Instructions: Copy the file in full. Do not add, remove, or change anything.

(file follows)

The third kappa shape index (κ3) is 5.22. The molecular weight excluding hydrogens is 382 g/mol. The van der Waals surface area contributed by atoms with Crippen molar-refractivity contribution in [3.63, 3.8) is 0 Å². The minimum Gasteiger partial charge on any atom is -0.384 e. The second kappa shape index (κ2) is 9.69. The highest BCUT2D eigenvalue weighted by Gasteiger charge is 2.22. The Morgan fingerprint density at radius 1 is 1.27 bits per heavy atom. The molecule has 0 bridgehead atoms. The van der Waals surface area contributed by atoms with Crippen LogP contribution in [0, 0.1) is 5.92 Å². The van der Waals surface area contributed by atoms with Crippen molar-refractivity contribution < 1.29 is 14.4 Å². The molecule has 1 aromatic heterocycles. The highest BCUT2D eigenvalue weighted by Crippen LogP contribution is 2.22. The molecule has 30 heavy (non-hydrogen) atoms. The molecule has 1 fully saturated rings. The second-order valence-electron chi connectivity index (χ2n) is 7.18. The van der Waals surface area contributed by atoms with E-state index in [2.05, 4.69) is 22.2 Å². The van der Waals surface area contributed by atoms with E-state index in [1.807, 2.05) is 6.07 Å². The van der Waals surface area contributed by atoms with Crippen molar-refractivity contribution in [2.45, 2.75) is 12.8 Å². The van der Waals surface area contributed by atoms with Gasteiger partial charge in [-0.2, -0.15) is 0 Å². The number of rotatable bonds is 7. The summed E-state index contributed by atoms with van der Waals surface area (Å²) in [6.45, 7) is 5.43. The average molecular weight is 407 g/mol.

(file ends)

The third kappa shape index (κ3) is 5.22. The molecular weight excluding hydrogens is 382 g/mol. The van der Waals surface area contributed by atoms with Crippen molar-refractivity contribution in [3.63, 3.8) is 0 Å². The minimum Gasteiger partial charge on any atom is -0.384 e. The second kappa shape index (κ2) is 9.69. The highest BCUT2D eigenvalue weighted by Gasteiger charge is 2.22. The Morgan fingerprint density at radius 1 is 1.27 bits per heavy atom. The molecule has 0 bridgehead atoms. The van der Waals surface area contributed by atoms with Crippen LogP contribution in [0, 0.1) is 5.92 Å². The van der Waals surface area contributed by atoms with Crippen molar-refractivity contribution < 1.29 is 14.4 Å². The molecule has 1 aromatic heterocycles. The highest BCUT2D eigenvalue weighted by Crippen LogP contribution is 2.22. The molecule has 30 heavy (non-hydrogen) atoms. The molecule has 1 fully saturated rings. The second-order valence-electron chi connectivity index (χ2n) is 7.18. The van der Waals surface area contributed by atoms with E-state index in [2.05, 4.69) is 22.2 Å². The van der Waals surface area contributed by atoms with E-state index in [1.807, 2.05) is 6.07 Å². The van der Waals surface area contributed by atoms with Crippen molar-refractivity contribution in [2.45, 2.75) is 12.8 Å². The van der Waals surface area contributed by atoms with Gasteiger partial charge in [-0.2, -0.15) is 0 Å². The number of rotatable bonds is 7. The summed E-state index contributed by atoms with van der Waals surface area (Å²) in [6.45, 7) is 5.43. The average molecular weight is 407 g/mol.